In-Ear Earphone Support Guide
|Earpieces won't stay in my ears|
Several things can cause the earpieces to come out of your ears including:
|Sound imbalance (sound is louder in one ear than the other)|
There are several possible reasons:
|Eartips keep sliding off the nozzles|
|If you find the eartips of your in-ear headphones sliding off, it is likely that earwax has gotten in between the tip and earphone and has made the nozzle slippery.
If your eartips are coming off consistently, we recommend swabbing the outside of the earphone nozzle with alcohol or peroxide to eliminate earwax build-up and also soaking the eartips in peroxide to dissolve any earwax that may be collecting on the inside of the eartip cores.
Please make sure both the earphones and eartips are dry completely before replacing the tips and resuming use. This may need to be done periodically as earwax does tend to accumulate over time.
|The mesh filter inside of the nozzle came off|
|The mesh filter prevents earwax, debris, and other smaller objects from entering the earphone which could cause damage to the internal components. If you need a replacement, submit a case for assistance.|
|Random remote action (for wired headphones with a remote)|
|Lint in the jack of your phone can cause a short between the terminals, resulting in random button events. Please check the inside of your jack with a flashlight and consult the manufacturer of your device for the best way to clean the headphone jack.
Moisture, including sweat, can also cause the remote button to short out. Please either allow the unit to air dry or use a hair dryer to dry out the remote.
Note: Apple iPhone 6/6 Plus Users
A small percentage of iPhone 6/6 Plus units do not work with standard 3.5mm headsets. Symptoms include: unresponsive remote, random activation of Siri, and/or random playing and pausing of music. A replacement phone or an o-ring spacer such as these will solve this issue.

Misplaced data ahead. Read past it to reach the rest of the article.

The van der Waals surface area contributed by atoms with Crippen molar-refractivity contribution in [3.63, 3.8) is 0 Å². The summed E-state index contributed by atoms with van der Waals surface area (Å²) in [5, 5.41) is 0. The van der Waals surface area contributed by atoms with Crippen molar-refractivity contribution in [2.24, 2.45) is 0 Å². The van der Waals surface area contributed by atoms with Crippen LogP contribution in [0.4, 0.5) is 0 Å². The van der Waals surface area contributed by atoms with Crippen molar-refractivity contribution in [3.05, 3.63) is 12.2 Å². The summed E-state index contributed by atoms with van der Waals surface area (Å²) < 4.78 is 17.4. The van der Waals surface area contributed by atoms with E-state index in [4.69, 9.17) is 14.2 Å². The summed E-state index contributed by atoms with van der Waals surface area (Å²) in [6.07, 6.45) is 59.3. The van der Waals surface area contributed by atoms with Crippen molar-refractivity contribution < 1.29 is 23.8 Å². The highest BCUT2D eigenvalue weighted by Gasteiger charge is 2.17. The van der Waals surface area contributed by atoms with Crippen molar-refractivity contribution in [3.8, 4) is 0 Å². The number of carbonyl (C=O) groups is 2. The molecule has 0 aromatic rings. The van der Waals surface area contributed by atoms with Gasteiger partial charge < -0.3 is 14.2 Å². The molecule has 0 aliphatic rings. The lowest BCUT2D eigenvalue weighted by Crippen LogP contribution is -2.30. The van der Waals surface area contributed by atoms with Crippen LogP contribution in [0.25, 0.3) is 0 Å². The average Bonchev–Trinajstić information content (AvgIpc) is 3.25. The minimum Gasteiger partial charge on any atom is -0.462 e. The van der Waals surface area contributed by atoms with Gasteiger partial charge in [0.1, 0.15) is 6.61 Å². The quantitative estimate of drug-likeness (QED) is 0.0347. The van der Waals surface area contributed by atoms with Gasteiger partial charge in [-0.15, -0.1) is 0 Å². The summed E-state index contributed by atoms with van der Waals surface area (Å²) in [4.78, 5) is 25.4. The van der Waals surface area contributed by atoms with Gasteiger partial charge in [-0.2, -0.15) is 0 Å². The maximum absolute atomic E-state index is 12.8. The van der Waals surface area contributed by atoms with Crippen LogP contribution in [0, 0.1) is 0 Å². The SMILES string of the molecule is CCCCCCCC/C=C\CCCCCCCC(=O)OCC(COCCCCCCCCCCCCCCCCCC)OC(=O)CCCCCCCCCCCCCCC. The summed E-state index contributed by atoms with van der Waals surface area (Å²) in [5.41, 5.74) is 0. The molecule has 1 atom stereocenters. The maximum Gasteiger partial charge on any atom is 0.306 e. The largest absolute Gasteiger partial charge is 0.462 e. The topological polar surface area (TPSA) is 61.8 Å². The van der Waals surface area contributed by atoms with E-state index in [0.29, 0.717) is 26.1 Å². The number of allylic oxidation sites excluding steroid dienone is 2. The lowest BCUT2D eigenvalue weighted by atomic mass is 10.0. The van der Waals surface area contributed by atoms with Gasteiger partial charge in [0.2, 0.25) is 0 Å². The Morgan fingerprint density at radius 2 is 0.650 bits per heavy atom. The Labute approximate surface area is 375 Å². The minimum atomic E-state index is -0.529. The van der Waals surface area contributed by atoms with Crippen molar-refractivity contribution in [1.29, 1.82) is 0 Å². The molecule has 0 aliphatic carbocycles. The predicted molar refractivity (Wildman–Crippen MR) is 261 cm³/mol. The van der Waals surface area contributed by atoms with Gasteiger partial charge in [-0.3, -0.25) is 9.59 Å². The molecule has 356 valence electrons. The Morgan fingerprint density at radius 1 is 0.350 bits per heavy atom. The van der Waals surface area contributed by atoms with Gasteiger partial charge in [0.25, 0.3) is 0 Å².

|Lack of bass, the sound is quiet, thin, tinny, and/or distant|
|Fit and ear tips play a major role in how you hear your earphones. If the bass on your MEE earphones is missing or seems weak, you have not achieved a good seal with your earphone. If the earphones sound quiet, you are more than likely not inserting them deep enough in your ears.|
|Microphonics (cable noise during movement, aka the stethoscope effect)|
Try the following to reduce or minimize microphonics:
|Crinkling sound (driver flex)|
|A crinkling sound when inserting one or both of the driver housings is not unusual and is caused by air pressure in your ear compressing the very thin driver diaphragm.
It can even lead to a temporary reduction or loss of sound after insertion. If you experience a reduction or loss of sound in one or both ears, you can pull on your ear lobe to relieve the pressure in your ear or pull the earphone out slightly, which should restore the sound.
The crinkling will often diminish with time and use. Different ear tips may also reduce/eliminate the crinkling.
|No sound coming from your headphone|
|Earphones are causing small shocks (static electricity buildup)|
|Static from the earphones, microphone, or both can be caused by static electricity charge. This usually occurs during very dry weather, windy environments, and/or jogging or constant brushing of your device on your clothes (especially those with synthetic fibers). This does not necessarily mean that your earphones are defective.
If you are experiencing the shocks in either of the above situations, then you may want to minimize the usage in those environments.
|One channel has no sound|
|How much external noise do your in-ear headphones isolate?|
|Typically our in-ears isolate between 16 and 22dB of external noise at 1000Hz depending on the eartips used.|
|Are your eartips made of latex?|
|No, the eartips included with our earphones are made entirely of silicone.
As an alternative, you can purchase aftermarket eartips made out of polyurethane foam for our earphones at Comply Foam. Polyurethane is commonly used as a hypoallergenic latex alternative. Please see our compatibility chart here.
|Why not use buttons instead of a slider for your volume control?|
|In order to be compatible with all types of devices, our volume control uses an analog volume slider.|
|Do your headset plugs use the CTIA or OMTP standard? (for wired headphones with a remote)|